IT hardware and software companies will in the next few weeks unveil the estimated hit to revenues of the devastating earthquake and tsunami in Japan, which came as local sales teams were preparing for the most important push of the year.
The first indication of the impact on tech companies that sell to Japanese companies or government agencies came late on Tuesday, as US software company Adobe slashed its forecast of overall revenue growth for its current quarter by nearly half to reflect the effects of the disaster in Japan.
According to analysts, sales to Japan have a disproportionately large effect on tech companies in the current quarter, given the timing of the country’s fiscal year, which closes at the end of March.
The effect on local sales is a further blow alongside the supply-chain problems caused by the disruption to component suppliers affected by the disaster.
Buyers of IT hardware and software tend to spend more heavily at the close of their fiscal year, as they use up the remains of their IT budgets for the year rather than lose them. The expected loss of this so-called “budget flush” was one reason listed by Adobe for its caution about the outlook in the coming weeks.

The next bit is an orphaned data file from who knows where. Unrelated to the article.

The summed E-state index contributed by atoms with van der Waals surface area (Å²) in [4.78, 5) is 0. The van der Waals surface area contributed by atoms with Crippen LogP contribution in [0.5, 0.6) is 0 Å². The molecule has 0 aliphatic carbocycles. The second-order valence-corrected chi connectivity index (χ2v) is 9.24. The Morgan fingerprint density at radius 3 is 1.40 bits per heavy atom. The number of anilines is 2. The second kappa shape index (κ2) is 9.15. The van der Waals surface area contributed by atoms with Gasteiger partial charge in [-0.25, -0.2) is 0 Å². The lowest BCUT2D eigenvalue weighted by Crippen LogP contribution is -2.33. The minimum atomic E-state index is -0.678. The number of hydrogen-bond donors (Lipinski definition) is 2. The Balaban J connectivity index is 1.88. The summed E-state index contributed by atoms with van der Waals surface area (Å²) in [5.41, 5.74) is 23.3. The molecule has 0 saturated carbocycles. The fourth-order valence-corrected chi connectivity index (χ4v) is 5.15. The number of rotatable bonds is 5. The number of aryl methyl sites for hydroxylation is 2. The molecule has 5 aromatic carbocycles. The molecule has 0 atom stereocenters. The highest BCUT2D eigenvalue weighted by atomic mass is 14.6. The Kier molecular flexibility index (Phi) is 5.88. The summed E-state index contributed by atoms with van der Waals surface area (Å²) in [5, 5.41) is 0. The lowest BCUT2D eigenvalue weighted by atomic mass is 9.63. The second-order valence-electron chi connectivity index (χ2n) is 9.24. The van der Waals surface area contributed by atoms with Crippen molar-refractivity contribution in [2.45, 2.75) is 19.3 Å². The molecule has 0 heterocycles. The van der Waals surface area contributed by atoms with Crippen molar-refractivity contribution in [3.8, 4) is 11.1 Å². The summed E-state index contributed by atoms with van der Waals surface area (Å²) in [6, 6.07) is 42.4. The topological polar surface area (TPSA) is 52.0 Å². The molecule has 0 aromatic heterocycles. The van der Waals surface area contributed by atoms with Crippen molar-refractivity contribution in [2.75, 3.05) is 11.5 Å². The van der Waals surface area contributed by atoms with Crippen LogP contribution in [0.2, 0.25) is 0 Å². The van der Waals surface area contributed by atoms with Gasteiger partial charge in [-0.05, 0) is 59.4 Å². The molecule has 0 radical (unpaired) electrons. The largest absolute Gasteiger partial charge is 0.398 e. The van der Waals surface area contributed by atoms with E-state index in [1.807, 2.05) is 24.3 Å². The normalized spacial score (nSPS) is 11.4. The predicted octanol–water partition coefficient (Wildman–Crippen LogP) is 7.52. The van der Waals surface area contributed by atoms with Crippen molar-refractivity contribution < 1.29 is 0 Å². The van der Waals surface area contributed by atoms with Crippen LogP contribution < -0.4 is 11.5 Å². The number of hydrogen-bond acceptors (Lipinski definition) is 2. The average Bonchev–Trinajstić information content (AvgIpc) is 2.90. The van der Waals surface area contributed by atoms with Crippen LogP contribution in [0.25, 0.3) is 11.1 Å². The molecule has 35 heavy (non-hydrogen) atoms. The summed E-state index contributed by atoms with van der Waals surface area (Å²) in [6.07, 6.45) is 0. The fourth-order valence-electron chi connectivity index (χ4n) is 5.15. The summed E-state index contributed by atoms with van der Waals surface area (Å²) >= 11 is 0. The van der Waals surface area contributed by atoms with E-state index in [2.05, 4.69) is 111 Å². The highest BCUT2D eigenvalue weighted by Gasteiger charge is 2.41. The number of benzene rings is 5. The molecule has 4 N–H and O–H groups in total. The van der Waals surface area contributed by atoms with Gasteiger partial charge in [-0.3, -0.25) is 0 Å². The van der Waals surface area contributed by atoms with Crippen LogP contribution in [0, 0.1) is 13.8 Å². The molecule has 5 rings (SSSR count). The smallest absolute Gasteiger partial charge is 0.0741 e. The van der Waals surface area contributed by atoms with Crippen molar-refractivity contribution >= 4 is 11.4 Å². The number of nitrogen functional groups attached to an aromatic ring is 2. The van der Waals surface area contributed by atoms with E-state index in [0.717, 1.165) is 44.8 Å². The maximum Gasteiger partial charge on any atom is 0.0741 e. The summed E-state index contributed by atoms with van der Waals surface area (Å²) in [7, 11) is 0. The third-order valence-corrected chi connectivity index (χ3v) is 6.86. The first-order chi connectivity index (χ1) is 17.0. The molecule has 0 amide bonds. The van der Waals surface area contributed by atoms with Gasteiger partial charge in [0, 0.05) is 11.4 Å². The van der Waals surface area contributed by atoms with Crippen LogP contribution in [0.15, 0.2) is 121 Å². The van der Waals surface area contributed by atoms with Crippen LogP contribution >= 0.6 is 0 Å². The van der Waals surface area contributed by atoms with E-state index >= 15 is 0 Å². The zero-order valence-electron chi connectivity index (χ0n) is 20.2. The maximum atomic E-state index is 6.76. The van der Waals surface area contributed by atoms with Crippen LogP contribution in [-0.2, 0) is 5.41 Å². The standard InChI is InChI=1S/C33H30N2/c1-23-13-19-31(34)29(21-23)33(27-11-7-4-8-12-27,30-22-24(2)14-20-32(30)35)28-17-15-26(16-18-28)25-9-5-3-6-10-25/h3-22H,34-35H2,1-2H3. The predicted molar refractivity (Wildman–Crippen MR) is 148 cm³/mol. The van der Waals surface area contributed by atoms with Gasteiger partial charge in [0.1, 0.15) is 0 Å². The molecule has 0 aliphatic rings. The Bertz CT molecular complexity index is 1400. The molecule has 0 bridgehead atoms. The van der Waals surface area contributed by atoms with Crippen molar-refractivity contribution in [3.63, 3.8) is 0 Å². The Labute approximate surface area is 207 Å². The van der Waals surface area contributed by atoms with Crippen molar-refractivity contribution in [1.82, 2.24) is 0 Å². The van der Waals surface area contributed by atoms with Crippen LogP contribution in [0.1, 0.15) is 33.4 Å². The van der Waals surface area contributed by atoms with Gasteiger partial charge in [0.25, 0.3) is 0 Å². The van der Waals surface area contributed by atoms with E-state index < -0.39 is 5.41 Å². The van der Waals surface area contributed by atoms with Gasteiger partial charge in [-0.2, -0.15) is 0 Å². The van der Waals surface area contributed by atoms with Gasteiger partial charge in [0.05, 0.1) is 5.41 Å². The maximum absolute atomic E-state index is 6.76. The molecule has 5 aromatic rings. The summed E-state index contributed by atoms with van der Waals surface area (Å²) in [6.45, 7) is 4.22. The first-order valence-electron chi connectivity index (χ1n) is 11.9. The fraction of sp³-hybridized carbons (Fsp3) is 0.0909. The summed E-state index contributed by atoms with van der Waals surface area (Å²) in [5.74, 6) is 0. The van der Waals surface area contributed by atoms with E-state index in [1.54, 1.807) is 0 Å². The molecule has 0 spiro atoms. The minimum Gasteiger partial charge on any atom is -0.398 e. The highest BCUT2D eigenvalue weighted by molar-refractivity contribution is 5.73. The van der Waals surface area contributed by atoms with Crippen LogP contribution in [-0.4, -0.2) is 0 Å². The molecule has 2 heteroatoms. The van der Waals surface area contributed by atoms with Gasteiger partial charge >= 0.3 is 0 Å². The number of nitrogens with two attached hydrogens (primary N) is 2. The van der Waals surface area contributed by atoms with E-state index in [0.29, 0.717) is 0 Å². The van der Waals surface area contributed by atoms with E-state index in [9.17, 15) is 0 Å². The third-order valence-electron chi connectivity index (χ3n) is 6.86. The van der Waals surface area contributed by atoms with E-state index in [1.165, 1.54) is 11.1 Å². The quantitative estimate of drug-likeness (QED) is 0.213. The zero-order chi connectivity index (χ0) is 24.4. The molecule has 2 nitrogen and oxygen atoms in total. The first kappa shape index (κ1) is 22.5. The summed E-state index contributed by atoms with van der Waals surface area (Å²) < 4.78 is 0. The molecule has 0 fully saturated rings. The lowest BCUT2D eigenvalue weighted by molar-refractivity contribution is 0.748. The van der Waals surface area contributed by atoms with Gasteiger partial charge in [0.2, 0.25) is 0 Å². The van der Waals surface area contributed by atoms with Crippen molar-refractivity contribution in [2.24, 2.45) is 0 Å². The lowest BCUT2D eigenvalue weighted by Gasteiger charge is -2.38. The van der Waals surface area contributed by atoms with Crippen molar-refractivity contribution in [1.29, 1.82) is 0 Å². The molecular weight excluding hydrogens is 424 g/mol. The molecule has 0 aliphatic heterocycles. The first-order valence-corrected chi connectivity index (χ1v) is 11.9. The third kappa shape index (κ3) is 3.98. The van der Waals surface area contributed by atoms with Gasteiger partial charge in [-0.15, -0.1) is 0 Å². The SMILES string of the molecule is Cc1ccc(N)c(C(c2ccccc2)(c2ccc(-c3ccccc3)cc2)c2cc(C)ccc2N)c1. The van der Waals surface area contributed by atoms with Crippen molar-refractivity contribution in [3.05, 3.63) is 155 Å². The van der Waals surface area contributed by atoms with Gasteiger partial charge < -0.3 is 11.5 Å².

The US company, which makes desktop programs for creative professionals as well as the Acrobat document software, said it expected to lose $50m in sales, or a third of what it had expected from Japan this quarter. That would leave it with revenues of $995m at the midpoint of its forecast range, sharply cutting its overall growth rate from an expected 10 per cent for the quarter.
Adobe executives said it was too early to tell whether the lost sales would be recovered in coming months or whether the effect of the downturn would be longer lasting.
Overall, software companies that rely on sales to businesses and government customers generate 5 per cent of their sales from Japan, according to analysts at Barclays Capital, though for some, such as Adobe and Autodesk, the figure is 10 per cent or higher.
Japan also consumes about 15 per cent of the world’s semiconductors, Morgan Stanley analysts said, while tech research firm IDC had earlier forecast that the country would account for about 12 per cent of the $12.5bn global server market this quarter.
With buyers distracted by the need to deal with the crisis, earlier indications suggested a dent to server sales this quarter, though the real extent of the disaster would not become apparent until the following quarter, said Jed Scaramella, an analyst at IDC.